Now, one may think that simply right-clicking on the appropriate place on the screen and adjusting the date and time might solve this issue, right? Unfortunately, in reality case, one would be usually wrong to think that.
Why? simply because the problem doesn’t come from an uncalibrated clock, but originates from a different approach to calculating the time, namely, Linux uses UTC compared to Windows’s local-time.
What to do?
In order to fix just that, there are basically 2 ways you can go about, either practice some command-line on your Linux OS or create a registry fix on Windows. As simple as that, it’s your call and here’s how you do it:
Creating a registry fix (Windows)
Use Windows built-in search and look for the word regedit, found it? great, open it up and navigate to HKEY_LOCAL_MACHINESYSTEMCurrentControlSetControlTimeZoneInformation right click on an empty space inside there and choose DWORD (32bit) even if your machine is 64-bit, name the entry you just created RealTimeIsUniversal and assign the value 1 to it.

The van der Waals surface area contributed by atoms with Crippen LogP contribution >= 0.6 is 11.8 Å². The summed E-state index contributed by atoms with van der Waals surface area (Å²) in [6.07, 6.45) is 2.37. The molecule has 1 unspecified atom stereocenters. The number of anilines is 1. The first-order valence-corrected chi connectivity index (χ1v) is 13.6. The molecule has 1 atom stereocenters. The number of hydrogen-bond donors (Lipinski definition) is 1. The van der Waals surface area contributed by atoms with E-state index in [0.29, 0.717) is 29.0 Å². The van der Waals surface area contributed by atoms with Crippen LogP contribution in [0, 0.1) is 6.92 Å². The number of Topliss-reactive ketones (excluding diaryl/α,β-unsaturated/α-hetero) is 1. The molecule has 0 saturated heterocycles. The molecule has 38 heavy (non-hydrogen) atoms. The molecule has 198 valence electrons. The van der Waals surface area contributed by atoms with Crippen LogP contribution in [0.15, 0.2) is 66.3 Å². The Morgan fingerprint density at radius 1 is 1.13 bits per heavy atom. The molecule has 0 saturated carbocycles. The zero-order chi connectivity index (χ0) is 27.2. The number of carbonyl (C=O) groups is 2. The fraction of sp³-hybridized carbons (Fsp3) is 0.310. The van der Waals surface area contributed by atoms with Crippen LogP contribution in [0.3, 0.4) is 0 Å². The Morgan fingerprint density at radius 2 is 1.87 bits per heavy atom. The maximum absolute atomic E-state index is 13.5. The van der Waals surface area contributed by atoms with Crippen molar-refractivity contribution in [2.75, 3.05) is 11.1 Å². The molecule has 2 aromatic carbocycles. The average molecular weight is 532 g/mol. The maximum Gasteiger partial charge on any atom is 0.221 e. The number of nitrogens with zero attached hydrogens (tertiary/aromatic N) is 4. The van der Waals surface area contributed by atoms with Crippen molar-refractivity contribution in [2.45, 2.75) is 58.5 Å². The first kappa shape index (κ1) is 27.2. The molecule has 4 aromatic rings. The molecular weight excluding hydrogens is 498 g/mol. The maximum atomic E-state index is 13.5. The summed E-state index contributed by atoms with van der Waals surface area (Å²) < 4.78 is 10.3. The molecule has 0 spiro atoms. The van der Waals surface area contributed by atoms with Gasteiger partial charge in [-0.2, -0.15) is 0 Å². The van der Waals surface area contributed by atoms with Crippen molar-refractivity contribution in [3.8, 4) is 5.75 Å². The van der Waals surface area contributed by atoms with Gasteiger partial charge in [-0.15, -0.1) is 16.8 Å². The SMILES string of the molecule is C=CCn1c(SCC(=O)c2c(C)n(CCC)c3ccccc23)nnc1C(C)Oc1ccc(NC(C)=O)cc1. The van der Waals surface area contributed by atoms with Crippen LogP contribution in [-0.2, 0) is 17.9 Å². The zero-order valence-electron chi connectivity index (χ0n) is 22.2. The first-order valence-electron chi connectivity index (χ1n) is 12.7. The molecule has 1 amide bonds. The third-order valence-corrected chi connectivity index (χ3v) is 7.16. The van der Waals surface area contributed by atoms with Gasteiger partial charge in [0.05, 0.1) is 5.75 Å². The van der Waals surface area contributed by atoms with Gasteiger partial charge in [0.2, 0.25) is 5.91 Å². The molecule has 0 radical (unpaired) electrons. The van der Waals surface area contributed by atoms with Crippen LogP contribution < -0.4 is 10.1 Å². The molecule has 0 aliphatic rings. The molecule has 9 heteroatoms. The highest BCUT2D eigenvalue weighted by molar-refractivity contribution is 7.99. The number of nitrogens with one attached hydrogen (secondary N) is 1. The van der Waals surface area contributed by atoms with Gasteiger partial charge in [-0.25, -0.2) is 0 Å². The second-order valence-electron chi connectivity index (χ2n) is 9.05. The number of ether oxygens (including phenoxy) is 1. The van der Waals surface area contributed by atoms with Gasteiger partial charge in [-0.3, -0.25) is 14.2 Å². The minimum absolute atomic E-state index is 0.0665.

Practice the command-line (Linux)
Open up your Terminal and type (assuming your distro utilizes systemd)
This will show you whether your distro uses local-time or UTC when it reads the hardware clock. In order to set the hardware clock time standard to localtime, use:
In order to revert, just replace the word true with false at the end of the line.
Note that if the hardware clock is set to localtime, dealing with daylight saving time can be messy. Hence you might be better with creating a registry key.